The Brick Press

By Leah Browning

When I was in elementary school, my father bought a brick press. Our small adobe house had begun to seem cramped since the birth of my baby brother, and my parents had been eyeing the open stretch of dirt and sagebrush between the back of the house and the piñon trees surrounding it. For years, I had begged my parents to let me have my own bedroom, and I was thrilled by the prospect of adding rooms to our house — even if Dad did expect us to build the addition ourselves, literally brick by brick.

He had already read a sequence of books about building and brickmaking, gotten the necessary permits, and drawn up a set of elaborate plans, which he laid out on the dining room table. He pointed to the paper, where his neat printing earmarked two large bedrooms for my younger sister and me. I knelt on a chair and examined the plans, envisioning pale purple walls and an ornate canopy bed trimmed in white eyelet and lace.

Unfortunately, as the weeks of planning continued, my dad's initial design was downsized — reducing the two new bedrooms to one — and my enthusiasm for the project dwindled proportionately. After all the work was done, my sister and I would simply end up moving from one bedroom to another, still together. As I saw it, our little brother, who would get our old room all to himself, was the real beneficiary. Nevertheless, my parents seemed determined to forge ahead with the construction.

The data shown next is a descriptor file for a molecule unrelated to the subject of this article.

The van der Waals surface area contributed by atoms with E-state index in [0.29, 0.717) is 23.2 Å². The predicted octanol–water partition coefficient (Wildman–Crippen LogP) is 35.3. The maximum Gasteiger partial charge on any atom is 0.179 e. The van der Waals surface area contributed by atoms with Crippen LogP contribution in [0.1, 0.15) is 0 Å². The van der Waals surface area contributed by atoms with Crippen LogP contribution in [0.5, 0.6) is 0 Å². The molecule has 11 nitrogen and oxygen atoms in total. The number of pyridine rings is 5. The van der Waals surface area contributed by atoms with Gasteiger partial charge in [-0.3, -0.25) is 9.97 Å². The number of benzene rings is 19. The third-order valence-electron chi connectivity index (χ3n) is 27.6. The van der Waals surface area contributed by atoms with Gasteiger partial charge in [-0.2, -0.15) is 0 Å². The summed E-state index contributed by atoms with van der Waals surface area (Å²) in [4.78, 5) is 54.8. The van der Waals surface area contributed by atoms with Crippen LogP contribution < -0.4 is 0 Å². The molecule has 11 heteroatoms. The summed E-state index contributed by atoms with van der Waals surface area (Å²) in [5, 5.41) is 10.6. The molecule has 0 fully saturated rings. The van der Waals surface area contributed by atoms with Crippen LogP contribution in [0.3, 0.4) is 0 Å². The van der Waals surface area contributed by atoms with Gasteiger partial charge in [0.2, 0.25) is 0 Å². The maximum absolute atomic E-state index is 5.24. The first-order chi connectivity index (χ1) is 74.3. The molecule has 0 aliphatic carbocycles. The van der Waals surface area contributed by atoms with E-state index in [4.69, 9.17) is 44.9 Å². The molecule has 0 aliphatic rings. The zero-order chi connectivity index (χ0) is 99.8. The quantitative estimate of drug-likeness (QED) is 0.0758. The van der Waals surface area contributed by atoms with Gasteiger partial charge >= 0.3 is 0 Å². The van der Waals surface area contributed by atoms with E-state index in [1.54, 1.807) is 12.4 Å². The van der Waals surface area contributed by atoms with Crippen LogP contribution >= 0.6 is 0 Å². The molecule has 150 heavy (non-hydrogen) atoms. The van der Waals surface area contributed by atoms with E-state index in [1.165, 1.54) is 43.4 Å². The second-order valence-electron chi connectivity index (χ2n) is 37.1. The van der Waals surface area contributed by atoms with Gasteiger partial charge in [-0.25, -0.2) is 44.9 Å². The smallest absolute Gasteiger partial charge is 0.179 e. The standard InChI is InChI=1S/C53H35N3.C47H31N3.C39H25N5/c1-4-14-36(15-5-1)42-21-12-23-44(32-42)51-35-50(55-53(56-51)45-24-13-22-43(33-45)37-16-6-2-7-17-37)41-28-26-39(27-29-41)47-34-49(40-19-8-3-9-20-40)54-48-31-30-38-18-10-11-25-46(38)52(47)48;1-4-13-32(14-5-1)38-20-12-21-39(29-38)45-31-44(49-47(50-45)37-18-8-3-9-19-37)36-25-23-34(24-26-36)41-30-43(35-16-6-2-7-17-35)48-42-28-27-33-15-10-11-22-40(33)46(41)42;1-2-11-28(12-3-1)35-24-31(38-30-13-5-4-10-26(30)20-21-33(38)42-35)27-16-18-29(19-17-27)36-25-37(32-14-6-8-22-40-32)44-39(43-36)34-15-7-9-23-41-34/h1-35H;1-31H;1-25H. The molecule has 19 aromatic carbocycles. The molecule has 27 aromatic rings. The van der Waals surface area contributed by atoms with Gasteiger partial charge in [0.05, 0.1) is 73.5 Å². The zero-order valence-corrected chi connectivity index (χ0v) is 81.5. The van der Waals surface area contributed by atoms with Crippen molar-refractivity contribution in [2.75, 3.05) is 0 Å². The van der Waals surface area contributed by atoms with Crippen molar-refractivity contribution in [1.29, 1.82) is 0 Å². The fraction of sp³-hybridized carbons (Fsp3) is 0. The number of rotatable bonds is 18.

I was familiar with the concept of an addition. In my mind, it had always involved a series of sturdy boards and a can of nails, maybe a fun afternoon spent painting new walls.

We lived in New Mexico , though, in an adobe house, and our particular addition was painstakingly constructed using homemade adobe bricks. The combination of materials, which included water, sand, and straw, had to be perfect — too wet and the brick wouldn't hold its shape, too dry and it would later crumble. Each batch of bricks, which required back-breaking labor with the brick press, also required a long period of sun-drying before the bricks were suitable for use.

Toward the beginning, there were moments when this process was exciting: combining the ingredients for our first batch of bricks, using the brick press for the first time, standing back to admire the first row of flawless gray bricks laid out to dry. But the novelty quickly wore off.

As elementary school turned into middle school, I grew to hate the sight of my "uniform," a set of old, ragged clothes and a pair of heavy gloves. The project dragged on year after year with no end in sight, and I complained bitterly about the unfairness of it all. None of my friends had to spend their Saturdays pressing bricks in the backyard.

The addition wasn't completed until after I graduated from high school and left home, so my sister and I never did move to the new bedroom. Instead, we spent more time together than ever, standing behind the house next to a brick press. She was a good sport, so she rarely complained about the tedious hours of brickmaking, or the lack of personal space, or my incessant griping about all of the above, though she was certainly sympathetic. As long as we both lived at home, we continued to share our same small room with its matching twin beds and bright rainbow bedspreads.

Now, though, this is one of the most enduring memories from my childhood. The two of us alone together, without any purple walls or canopies. Sometimes whining about sore muscles or the dream of separate rooms gone awry, but more often just talking about life, long after bedtime, lying there in the dark.